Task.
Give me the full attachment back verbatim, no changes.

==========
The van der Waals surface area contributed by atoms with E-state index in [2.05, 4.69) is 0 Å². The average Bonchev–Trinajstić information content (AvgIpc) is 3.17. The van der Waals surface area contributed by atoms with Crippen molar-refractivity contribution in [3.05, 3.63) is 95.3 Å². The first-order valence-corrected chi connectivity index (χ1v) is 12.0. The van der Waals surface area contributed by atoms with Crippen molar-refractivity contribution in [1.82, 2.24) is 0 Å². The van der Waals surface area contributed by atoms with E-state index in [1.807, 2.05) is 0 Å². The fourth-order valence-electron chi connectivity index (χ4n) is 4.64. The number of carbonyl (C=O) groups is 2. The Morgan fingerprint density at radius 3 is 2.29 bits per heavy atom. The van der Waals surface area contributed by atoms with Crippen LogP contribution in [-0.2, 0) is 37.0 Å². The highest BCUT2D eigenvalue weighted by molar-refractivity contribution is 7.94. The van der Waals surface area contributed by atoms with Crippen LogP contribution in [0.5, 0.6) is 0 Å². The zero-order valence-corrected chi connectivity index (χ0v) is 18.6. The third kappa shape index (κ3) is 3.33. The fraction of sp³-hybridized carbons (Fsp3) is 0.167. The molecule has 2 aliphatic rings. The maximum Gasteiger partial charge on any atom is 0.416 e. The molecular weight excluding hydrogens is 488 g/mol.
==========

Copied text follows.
The van der Waals surface area contributed by atoms with E-state index in [2.05, 4.69) is 0 Å². The average Bonchev–Trinajstić information content (AvgIpc) is 3.17. The van der Waals surface area contributed by atoms with Crippen molar-refractivity contribution in [3.05, 3.63) is 95.3 Å². The first-order valence-corrected chi connectivity index (χ1v) is 12.0. The van der Waals surface area contributed by atoms with Crippen molar-refractivity contribution in [1.82, 2.24) is 0 Å². The van der Waals surface area contributed by atoms with E-state index in [1.807, 2.05) is 0 Å². The fourth-order valence-electron chi connectivity index (χ4n) is 4.64. The number of carbonyl (C=O) groups is 2. The Morgan fingerprint density at radius 3 is 2.29 bits per heavy atom. The van der Waals surface area contributed by atoms with Crippen LogP contribution in [-0.2, 0) is 37.0 Å². The highest BCUT2D eigenvalue weighted by molar-refractivity contribution is 7.94. The van der Waals surface area contributed by atoms with Crippen LogP contribution in [0.5, 0.6) is 0 Å². The zero-order valence-corrected chi connectivity index (χ0v) is 18.6. The third kappa shape index (κ3) is 3.33. The fraction of sp³-hybridized carbons (Fsp3) is 0.167. The molecule has 2 aliphatic rings. The maximum Gasteiger partial charge on any atom is 0.416 e. The molecular weight excluding hydrogens is 488 g/mol.